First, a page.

What can one million veterans tell us? A lot. From toxic exposures, to mental health, to cancer, the Million Veteran Program (MVP) is studying how veterans’ genes affect their health. On Thursday, IAVA and members of the veteran community had the pleasure of sitting down with the MVP team at the Department of Veterans Affairs (VA) to learn about their research.
The Million Veteran Project
Over the past few years, the MVP has collected over 620,000 surveys and blood samples from veterans across the United States who have volunteered to participate. From these samples, researchers at MVP are able to look at a veteran’s genes, or part of the cell that is made up of DNA and determines our traits — everything from our height to eye color to what diseases we are likely to get. Currently, veterans must be enrolled through the VA, complete a survey, and give a blood sample (at their local VA facility) to participate. Ultimately, the MVP aims to collect surveys and samples from one million veterans for their database.
Using this information, MVP researchers are able to study a range of issues like post-traumatic stress disorder (PTSD) and diabetes by comparing what genes are linked to certain health outcomes. By collecting information from veterans of all ages and backgrounds, MVP aims to understand how certain factors impact a veteran’s health.
MVP and #SheWhoBorneTheBattle
As of now, about nine percent of the 620,000 veteran participants are women veterans. That is a pretty low number considering women are the fastest growing population of new recruits into the military and women veterans are growing in number every day. With fewer women veteran participants, MVP cannot do as many gender-specific studies focusing on the health of women veterans. As of now, MVP is starting a breast cancer study, but this is the first one focused on women veterans.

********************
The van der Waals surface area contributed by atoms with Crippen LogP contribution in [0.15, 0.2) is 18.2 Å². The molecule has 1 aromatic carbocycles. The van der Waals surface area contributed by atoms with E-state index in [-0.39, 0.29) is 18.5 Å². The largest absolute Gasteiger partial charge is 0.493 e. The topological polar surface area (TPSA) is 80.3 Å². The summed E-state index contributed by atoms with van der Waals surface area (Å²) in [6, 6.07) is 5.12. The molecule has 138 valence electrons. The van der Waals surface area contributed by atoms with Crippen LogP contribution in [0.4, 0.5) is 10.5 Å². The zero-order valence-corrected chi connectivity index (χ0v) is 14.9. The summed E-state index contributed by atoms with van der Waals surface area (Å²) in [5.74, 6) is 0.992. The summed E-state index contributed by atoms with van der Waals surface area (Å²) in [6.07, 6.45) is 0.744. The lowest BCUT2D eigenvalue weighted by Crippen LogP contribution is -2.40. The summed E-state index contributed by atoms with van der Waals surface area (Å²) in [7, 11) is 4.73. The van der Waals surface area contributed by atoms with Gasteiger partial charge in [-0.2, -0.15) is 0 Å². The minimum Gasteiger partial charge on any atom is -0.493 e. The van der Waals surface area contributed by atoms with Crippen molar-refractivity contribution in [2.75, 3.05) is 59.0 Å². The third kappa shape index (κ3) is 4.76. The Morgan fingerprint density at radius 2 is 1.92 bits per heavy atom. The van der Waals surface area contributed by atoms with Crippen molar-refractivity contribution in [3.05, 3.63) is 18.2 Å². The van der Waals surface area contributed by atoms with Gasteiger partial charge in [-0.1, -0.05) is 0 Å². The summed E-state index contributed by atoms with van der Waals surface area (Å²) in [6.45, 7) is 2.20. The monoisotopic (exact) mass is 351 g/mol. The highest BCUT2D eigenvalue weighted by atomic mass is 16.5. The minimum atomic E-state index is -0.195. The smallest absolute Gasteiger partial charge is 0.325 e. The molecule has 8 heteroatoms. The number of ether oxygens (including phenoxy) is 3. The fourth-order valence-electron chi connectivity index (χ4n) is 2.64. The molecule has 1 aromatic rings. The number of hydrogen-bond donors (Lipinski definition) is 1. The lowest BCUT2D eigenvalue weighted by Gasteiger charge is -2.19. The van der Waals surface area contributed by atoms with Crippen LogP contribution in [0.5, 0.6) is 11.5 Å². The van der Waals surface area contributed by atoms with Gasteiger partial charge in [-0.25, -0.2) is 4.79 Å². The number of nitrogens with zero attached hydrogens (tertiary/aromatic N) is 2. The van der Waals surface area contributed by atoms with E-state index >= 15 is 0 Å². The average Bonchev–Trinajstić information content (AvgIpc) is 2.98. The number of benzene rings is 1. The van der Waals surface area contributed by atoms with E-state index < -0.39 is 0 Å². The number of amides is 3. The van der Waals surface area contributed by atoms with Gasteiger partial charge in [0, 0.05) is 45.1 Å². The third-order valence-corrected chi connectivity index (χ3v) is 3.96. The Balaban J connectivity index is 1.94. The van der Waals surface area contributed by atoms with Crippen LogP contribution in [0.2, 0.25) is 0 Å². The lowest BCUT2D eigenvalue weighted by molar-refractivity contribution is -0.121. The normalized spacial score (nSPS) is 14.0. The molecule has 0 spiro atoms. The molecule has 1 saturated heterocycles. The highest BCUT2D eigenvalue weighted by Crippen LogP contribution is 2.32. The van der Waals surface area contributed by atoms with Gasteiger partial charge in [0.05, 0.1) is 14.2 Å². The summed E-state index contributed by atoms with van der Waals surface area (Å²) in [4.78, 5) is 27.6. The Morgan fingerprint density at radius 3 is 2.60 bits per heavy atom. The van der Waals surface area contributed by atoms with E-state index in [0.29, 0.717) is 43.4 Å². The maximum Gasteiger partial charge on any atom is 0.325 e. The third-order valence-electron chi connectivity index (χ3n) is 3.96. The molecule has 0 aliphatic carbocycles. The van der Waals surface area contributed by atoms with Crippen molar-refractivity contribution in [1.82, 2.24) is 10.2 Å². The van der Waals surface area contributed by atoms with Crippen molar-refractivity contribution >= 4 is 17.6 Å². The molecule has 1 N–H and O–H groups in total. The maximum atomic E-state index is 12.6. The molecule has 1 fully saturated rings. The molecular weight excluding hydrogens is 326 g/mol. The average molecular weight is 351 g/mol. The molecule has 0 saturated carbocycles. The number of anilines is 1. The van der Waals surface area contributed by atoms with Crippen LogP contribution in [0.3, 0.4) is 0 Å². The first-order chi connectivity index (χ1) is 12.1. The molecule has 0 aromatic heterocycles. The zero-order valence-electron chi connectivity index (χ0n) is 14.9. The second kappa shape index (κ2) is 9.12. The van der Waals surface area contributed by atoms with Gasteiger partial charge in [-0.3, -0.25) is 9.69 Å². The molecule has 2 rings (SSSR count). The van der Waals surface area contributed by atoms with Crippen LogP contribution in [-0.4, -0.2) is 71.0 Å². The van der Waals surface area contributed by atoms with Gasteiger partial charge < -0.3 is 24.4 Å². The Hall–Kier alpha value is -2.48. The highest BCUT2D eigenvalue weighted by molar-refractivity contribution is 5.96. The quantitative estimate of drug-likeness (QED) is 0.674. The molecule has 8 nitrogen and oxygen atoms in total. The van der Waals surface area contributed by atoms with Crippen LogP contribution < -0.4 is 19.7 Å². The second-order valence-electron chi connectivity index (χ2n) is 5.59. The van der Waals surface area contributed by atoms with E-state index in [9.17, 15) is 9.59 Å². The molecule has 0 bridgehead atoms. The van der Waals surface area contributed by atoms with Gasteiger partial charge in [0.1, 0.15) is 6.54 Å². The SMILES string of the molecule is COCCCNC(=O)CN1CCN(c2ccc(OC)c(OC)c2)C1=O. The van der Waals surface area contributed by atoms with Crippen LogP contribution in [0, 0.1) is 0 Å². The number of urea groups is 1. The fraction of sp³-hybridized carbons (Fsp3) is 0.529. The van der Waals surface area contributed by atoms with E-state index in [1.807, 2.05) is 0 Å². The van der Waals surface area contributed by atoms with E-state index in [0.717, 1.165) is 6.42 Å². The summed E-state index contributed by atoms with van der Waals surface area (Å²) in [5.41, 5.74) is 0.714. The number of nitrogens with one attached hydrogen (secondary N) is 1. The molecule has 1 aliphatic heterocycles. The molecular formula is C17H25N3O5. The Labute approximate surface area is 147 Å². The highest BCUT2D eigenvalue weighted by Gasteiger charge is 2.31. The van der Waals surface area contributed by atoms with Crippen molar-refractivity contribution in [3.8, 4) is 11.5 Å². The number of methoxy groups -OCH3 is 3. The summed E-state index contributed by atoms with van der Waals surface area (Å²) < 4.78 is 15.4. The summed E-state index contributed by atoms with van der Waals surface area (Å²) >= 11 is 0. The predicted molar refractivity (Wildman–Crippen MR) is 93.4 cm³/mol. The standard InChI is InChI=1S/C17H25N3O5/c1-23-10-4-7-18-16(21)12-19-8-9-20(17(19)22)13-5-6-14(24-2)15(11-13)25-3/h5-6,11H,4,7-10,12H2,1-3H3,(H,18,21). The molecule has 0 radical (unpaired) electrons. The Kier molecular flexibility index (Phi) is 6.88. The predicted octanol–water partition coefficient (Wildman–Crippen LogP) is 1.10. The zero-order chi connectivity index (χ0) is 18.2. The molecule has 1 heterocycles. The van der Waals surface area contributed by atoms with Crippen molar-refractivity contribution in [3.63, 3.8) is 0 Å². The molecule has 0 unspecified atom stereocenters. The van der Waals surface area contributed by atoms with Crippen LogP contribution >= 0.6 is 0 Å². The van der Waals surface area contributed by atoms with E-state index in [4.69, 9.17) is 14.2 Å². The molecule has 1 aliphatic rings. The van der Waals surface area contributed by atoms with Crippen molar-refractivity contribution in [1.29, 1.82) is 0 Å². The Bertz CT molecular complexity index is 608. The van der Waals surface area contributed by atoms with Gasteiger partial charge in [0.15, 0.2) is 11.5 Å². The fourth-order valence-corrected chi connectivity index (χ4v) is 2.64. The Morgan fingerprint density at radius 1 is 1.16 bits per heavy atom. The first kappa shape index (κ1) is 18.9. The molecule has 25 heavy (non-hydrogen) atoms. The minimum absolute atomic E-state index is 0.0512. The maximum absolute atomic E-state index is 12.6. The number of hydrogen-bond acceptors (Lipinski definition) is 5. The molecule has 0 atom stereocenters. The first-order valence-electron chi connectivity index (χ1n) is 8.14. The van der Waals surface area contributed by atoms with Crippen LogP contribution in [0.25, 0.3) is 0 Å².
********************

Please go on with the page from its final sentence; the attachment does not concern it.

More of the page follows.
The importance of gender-specific research cannot be understated. Men and women experience health issues differently. For example, men and women may experience mental health injuries, like PTSD and depression, differently. Research programs like MVP will further our understanding of these differences and potentially lead to better health care outcomes such as suicide prevention.
IAVA is working to close this gender gap in research through the #SheWhoBorneTheBattle Campaign and the IAVA-backed Deborah Sampson Act. The Deborah Sampson Act will require the VA to collect and report program outcomes for men and women veterans. Additionally, the Deborah Sampson Act aims to create a more inclusive environment for women veterans at the VA, so that participating in programs like MVP (requiring a visit to the VA) are easier and more comfortable for women veterans.
Find out more about the Million Veteran Project and learn how to become a participant here. Get involved in our #SheWhoBorneTheBattle campaign here or ask your Members of Congress to cosponsor the Deborah Sampson Act, addressing access to care for women veterans, here.